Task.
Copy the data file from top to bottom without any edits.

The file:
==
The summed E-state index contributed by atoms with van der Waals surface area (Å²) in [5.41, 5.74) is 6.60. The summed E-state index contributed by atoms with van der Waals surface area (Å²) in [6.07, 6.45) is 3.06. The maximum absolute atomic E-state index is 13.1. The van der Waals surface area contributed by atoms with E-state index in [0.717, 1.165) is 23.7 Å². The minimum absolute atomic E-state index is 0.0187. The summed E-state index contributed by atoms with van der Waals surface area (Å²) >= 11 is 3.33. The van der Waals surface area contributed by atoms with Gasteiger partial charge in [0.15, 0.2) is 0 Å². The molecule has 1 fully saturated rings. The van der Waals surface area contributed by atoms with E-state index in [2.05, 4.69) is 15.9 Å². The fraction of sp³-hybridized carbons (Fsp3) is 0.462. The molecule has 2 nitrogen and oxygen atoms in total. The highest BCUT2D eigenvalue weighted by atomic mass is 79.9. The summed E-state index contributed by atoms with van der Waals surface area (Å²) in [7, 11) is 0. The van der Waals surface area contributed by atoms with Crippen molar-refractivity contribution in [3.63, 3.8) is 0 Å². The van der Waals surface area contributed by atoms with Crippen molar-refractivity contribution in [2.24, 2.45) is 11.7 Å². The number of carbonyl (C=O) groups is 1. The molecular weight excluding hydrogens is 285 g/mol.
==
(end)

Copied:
The summed E-state index contributed by atoms with van der Waals surface area (Å²) in [5.41, 5.74) is 6.60. The summed E-state index contributed by atoms with van der Waals surface area (Å²) in [6.07, 6.45) is 3.06. The maximum absolute atomic E-state index is 13.1. The van der Waals surface area contributed by atoms with E-state index in [0.717, 1.165) is 23.7 Å². The minimum absolute atomic E-state index is 0.0187. The summed E-state index contributed by atoms with van der Waals surface area (Å²) >= 11 is 3.33. The van der Waals surface area contributed by atoms with Gasteiger partial charge in [0.15, 0.2) is 0 Å². The molecule has 1 fully saturated rings. The van der Waals surface area contributed by atoms with E-state index in [2.05, 4.69) is 15.9 Å². The fraction of sp³-hybridized carbons (Fsp3) is 0.462. The molecule has 2 nitrogen and oxygen atoms in total. The highest BCUT2D eigenvalue weighted by atomic mass is 79.9. The summed E-state index contributed by atoms with van der Waals surface area (Å²) in [7, 11) is 0. The van der Waals surface area contributed by atoms with Crippen molar-refractivity contribution in [3.63, 3.8) is 0 Å². The van der Waals surface area contributed by atoms with Crippen molar-refractivity contribution in [2.24, 2.45) is 11.7 Å². The number of carbonyl (C=O) groups is 1. The molecular weight excluding hydrogens is 285 g/mol.